“The batteries are powered by the truck as it moves down the road, so when we stop for the night, I have about 10 hours of power after we disconnect from everything. This way my refrigerator stays cool until I turn the truck back on,” she said. “I also have a generator.”

A place for everything, and everything in its place

When Lady E purchased her first RV, the kitchen she wound up with was small and lacked storage.

“As time has gone on, I’ve chosen better,” she laughd.

The reality is that most RVs do not have as much storage as their owners would like, and for that reason, owners must get smart with their appliance choices. Lady E appreciates the appliances that can be used for more than one purpose.

For example, a new instant pot on the market offers a variety of features. It is a pressure cooker, a slow cooker and more and can be used to make everything from cheesecake, to roasts, to steaming rice.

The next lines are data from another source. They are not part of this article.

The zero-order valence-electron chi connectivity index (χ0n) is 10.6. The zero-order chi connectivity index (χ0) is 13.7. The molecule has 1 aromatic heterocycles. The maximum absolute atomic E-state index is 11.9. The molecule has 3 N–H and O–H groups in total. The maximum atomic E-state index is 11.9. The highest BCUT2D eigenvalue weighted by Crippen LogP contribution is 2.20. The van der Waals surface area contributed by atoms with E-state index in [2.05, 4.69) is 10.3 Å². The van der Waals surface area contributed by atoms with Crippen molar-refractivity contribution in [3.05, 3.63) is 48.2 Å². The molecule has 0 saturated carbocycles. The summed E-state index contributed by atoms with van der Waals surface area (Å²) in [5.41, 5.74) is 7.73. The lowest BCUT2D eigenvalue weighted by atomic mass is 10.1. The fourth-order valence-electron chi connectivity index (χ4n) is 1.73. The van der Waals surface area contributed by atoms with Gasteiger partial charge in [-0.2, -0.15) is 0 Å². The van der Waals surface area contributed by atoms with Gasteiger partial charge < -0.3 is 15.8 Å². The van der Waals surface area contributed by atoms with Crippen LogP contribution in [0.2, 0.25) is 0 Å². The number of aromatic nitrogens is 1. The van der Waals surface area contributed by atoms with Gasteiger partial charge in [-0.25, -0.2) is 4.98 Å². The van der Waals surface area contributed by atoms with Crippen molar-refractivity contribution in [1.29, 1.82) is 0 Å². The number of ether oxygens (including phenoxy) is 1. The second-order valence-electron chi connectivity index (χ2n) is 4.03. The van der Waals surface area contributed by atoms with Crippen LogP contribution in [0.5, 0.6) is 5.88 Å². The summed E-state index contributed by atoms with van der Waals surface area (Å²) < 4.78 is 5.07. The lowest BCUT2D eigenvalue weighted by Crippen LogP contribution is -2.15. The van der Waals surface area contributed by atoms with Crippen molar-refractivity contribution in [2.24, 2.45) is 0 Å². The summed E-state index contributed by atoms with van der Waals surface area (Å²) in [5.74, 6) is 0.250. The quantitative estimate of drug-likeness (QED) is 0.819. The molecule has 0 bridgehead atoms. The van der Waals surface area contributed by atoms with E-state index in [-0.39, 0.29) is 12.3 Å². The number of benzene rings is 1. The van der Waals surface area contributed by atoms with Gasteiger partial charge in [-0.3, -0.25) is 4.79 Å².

“There are more and more of these kinds of appliances coming out,” she explained. “It’s always nice to have an appliance that can do multiple things.”

Whether it’s electrical power needs, refrigerators, or simply storage, when it comes to RV kitchens, Lady E advises doing your homework — before you buy.

“No. 1, consumers need to be educated about RVs. Without education, we make all the wrong decisions and spend our time fumbling around with a rig that doesn’t meet our needs,” said Cooper. “Before jumping into it, it’s important to know how everything works, once you grasp that, the rest will fall into place.”

In celebration of the RV industry’s 100th anniversary in 2011, Cooper published the RV Centennial Cookbook: Celebrating 100 Years of RVing. Not only does it offer dozens of recipes submitted by RVers themselves, the book includes a glimpse at the history of RVing and offers tips to better enjoy the outdoor or travel lifestyle.

For more information about cooking in an RV, visit

Ronnie Wendt

Ronnie Wendt

Ronnie Wendt has been a writer/editor for more than 25 years, working in law enforcement, aviation, supply chain and the RV industry. She's not a stranger to RVs, however. She grew up camping, and still camps as many weekends as she can every year. She is the owner of In Good Company Communications and can be reached at